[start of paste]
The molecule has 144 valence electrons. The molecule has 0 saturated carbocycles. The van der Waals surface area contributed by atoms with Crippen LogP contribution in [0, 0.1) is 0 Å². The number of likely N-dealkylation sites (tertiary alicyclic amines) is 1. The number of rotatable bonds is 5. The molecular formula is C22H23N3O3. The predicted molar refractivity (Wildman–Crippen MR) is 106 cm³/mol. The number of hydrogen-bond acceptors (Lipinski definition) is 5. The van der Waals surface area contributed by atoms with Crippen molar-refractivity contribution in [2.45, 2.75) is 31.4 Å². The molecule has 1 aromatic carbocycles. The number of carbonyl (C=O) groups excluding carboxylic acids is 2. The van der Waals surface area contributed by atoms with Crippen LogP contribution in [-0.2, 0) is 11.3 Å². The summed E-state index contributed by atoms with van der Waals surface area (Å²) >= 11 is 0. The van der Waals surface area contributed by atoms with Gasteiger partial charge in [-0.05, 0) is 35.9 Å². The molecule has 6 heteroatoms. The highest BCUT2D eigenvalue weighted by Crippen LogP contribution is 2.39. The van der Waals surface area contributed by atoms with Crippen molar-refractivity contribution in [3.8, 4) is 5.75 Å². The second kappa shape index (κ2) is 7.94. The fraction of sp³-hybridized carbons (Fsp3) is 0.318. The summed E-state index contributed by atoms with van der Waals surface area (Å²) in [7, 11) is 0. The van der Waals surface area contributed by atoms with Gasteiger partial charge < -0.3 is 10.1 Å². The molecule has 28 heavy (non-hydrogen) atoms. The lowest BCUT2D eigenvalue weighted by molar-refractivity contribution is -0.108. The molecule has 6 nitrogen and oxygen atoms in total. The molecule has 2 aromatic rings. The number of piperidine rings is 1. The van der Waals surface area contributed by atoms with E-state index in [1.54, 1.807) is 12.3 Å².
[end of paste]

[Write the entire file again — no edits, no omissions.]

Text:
The molecule has 144 valence electrons. The molecule has 0 saturated carbocycles. The van der Waals surface area contributed by atoms with Crippen LogP contribution in [0, 0.1) is 0 Å². The number of likely N-dealkylation sites (tertiary alicyclic amines) is 1. The number of rotatable bonds is 5. The molecular formula is C22H23N3O3. The predicted molar refractivity (Wildman–Crippen MR) is 106 cm³/mol. The number of hydrogen-bond acceptors (Lipinski definition) is 5. The van der Waals surface area contributed by atoms with Crippen molar-refractivity contribution in [2.45, 2.75) is 31.4 Å². The molecule has 1 aromatic carbocycles. The number of carbonyl (C=O) groups excluding carboxylic acids is 2. The van der Waals surface area contributed by atoms with Crippen LogP contribution in [-0.2, 0) is 11.3 Å². The summed E-state index contributed by atoms with van der Waals surface area (Å²) >= 11 is 0. The van der Waals surface area contributed by atoms with Gasteiger partial charge in [-0.05, 0) is 35.9 Å². The molecule has 6 heteroatoms. The highest BCUT2D eigenvalue weighted by Crippen LogP contribution is 2.39. The van der Waals surface area contributed by atoms with Crippen molar-refractivity contribution in [3.8, 4) is 5.75 Å². The second kappa shape index (κ2) is 7.94. The fraction of sp³-hybridized carbons (Fsp3) is 0.318. The summed E-state index contributed by atoms with van der Waals surface area (Å²) in [7, 11) is 0. The van der Waals surface area contributed by atoms with Gasteiger partial charge < -0.3 is 10.1 Å². The molecule has 28 heavy (non-hydrogen) atoms. The lowest BCUT2D eigenvalue weighted by molar-refractivity contribution is -0.108. The molecule has 6 nitrogen and oxygen atoms in total. The molecule has 2 aromatic rings. The number of piperidine rings is 1. The van der Waals surface area contributed by atoms with E-state index in [1.54, 1.807) is 12.3 Å².